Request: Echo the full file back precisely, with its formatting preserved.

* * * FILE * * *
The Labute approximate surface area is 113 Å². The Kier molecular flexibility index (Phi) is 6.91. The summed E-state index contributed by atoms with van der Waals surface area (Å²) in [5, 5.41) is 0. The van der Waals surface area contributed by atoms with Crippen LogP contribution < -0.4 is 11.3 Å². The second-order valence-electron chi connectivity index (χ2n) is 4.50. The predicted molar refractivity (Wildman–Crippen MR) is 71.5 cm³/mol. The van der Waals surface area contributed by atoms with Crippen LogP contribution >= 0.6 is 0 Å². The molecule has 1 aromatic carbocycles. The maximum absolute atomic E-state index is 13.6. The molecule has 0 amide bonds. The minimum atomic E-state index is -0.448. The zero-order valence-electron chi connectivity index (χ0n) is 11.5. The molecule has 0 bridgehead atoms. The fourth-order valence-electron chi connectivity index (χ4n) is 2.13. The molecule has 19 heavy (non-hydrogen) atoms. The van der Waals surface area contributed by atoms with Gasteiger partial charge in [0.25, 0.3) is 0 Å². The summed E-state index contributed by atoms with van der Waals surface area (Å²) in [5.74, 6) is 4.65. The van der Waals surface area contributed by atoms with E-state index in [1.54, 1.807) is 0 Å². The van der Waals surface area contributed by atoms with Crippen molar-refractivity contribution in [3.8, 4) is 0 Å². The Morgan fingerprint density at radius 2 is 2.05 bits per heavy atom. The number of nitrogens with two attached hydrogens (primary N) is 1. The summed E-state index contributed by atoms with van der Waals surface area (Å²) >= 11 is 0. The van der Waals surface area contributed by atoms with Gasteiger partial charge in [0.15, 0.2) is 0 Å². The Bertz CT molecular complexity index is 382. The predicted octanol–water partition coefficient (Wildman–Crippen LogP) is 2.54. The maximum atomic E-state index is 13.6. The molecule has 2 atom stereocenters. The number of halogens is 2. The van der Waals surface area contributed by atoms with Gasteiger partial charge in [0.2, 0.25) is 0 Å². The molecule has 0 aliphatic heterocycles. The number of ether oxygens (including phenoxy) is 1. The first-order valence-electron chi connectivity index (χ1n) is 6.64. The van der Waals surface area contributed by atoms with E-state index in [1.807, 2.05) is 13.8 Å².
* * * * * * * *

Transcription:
The Labute approximate surface area is 113 Å². The Kier molecular flexibility index (Phi) is 6.91. The summed E-state index contributed by atoms with van der Waals surface area (Å²) in [5, 5.41) is 0. The van der Waals surface area contributed by atoms with Crippen LogP contribution < -0.4 is 11.3 Å². The second-order valence-electron chi connectivity index (χ2n) is 4.50. The predicted molar refractivity (Wildman–Crippen MR) is 71.5 cm³/mol. The van der Waals surface area contributed by atoms with Crippen LogP contribution >= 0.6 is 0 Å². The molecule has 1 aromatic carbocycles. The maximum absolute atomic E-state index is 13.6. The molecule has 0 amide bonds. The minimum atomic E-state index is -0.448. The zero-order valence-electron chi connectivity index (χ0n) is 11.5. The molecule has 0 bridgehead atoms. The fourth-order valence-electron chi connectivity index (χ4n) is 2.13. The molecule has 19 heavy (non-hydrogen) atoms. The van der Waals surface area contributed by atoms with Gasteiger partial charge in [0.25, 0.3) is 0 Å². The summed E-state index contributed by atoms with van der Waals surface area (Å²) in [5.74, 6) is 4.65. The van der Waals surface area contributed by atoms with E-state index in [1.54, 1.807) is 0 Å². The van der Waals surface area contributed by atoms with Crippen molar-refractivity contribution in [3.8, 4) is 0 Å². The Morgan fingerprint density at radius 2 is 2.05 bits per heavy atom. The number of nitrogens with two attached hydrogens (primary N) is 1. The summed E-state index contributed by atoms with van der Waals surface area (Å²) >= 11 is 0. The van der Waals surface area contributed by atoms with Gasteiger partial charge in [0.15, 0.2) is 0 Å². The Bertz CT molecular complexity index is 382. The predicted octanol–water partition coefficient (Wildman–Crippen LogP) is 2.54. The maximum atomic E-state index is 13.6. The molecule has 2 atom stereocenters. The number of halogens is 2. The van der Waals surface area contributed by atoms with Gasteiger partial charge in [0.2, 0.25) is 0 Å². The molecule has 0 aliphatic heterocycles. The number of ether oxygens (including phenoxy) is 1. The first-order valence-electron chi connectivity index (χ1n) is 6.64. The van der Waals surface area contributed by atoms with E-state index in [1.807, 2.05) is 13.8 Å².